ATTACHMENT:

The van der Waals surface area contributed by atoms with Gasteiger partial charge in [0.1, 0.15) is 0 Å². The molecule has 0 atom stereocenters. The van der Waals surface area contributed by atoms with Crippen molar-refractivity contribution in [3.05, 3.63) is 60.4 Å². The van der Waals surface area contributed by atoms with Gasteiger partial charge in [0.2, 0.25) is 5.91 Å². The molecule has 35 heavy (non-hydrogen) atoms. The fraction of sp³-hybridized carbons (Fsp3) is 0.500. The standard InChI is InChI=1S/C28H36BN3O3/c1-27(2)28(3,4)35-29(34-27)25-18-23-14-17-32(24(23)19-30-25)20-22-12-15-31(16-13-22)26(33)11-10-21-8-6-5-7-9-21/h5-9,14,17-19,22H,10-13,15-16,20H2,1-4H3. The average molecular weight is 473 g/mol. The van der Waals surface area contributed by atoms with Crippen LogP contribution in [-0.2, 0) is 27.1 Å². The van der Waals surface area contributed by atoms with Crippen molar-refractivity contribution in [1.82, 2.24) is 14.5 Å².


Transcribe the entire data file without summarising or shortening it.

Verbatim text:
The van der Waals surface area contributed by atoms with Gasteiger partial charge in [0.1, 0.15) is 0 Å². The molecule has 0 atom stereocenters. The van der Waals surface area contributed by atoms with Crippen molar-refractivity contribution in [3.05, 3.63) is 60.4 Å². The van der Waals surface area contributed by atoms with Gasteiger partial charge in [0.2, 0.25) is 5.91 Å². The molecule has 35 heavy (non-hydrogen) atoms. The fraction of sp³-hybridized carbons (Fsp3) is 0.500. The standard InChI is InChI=1S/C28H36BN3O3/c1-27(2)28(3,4)35-29(34-27)25-18-23-14-17-32(24(23)19-30-25)20-22-12-15-31(16-13-22)26(33)11-10-21-8-6-5-7-9-21/h5-9,14,17-19,22H,10-13,15-16,20H2,1-4H3. The average molecular weight is 473 g/mol. The van der Waals surface area contributed by atoms with Crippen LogP contribution in [-0.2, 0) is 27.1 Å². The van der Waals surface area contributed by atoms with Crippen molar-refractivity contribution in [1.82, 2.24) is 14.5 Å².